Turnabout still holds its place in Solidarity, because it is an instant. Similarly, many of the key High Tide components, such as fetches, Cunning Wish, Brain Freeze, etc. are still totally viable in Solidarity. The mighty Brainstorm still holds court as an exceedingly powerful cantrip, and Force of Will is, as always, and ever-present piece of protection for the blue combo deck.

Solidarity is also built to take advantage of some modern staples; the deck’s creator David Gearhart found applications for both Cryptic Command and Remand in his list. Normally Cryptic stalls and/or protects while cantripping, which is very useful for gaining more time to sculpt the hand. Remand has a variety of uses, from stalling the opponent to bouncing a Brain Freeze. The latter allows for a mill-out with a lower storm count.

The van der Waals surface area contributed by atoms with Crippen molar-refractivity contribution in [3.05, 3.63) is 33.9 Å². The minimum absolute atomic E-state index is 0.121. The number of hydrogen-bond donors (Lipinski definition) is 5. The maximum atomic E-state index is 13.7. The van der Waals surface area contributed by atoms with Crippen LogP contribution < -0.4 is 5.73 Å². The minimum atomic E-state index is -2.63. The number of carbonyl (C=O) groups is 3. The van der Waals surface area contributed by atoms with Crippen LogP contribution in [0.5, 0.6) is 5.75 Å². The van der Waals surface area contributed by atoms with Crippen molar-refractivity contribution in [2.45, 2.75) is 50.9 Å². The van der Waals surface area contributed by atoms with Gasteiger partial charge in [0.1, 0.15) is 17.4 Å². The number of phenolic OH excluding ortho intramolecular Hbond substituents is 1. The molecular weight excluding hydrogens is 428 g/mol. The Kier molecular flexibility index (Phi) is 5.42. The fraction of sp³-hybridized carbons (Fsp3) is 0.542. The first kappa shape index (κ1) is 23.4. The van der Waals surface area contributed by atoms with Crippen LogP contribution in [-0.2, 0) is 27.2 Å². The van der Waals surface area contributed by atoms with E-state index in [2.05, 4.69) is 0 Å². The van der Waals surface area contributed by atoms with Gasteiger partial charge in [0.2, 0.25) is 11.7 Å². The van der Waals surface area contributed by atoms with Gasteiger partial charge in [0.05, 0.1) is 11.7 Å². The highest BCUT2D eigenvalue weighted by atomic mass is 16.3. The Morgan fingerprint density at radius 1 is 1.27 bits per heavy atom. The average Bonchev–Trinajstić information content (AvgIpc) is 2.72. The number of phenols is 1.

Last, and almost certainly not least, is the nature of the deck itself. Solidarity pilots can pick up lots of free wins, metagame dependent. The deck often just takes opponents by surprise, especially if they often have not planned for you to attempt to win on their turn since most players think of High Tide as being a sorcery-speed deck. This also gives the pilot a distinct advantage against players not using counterspells.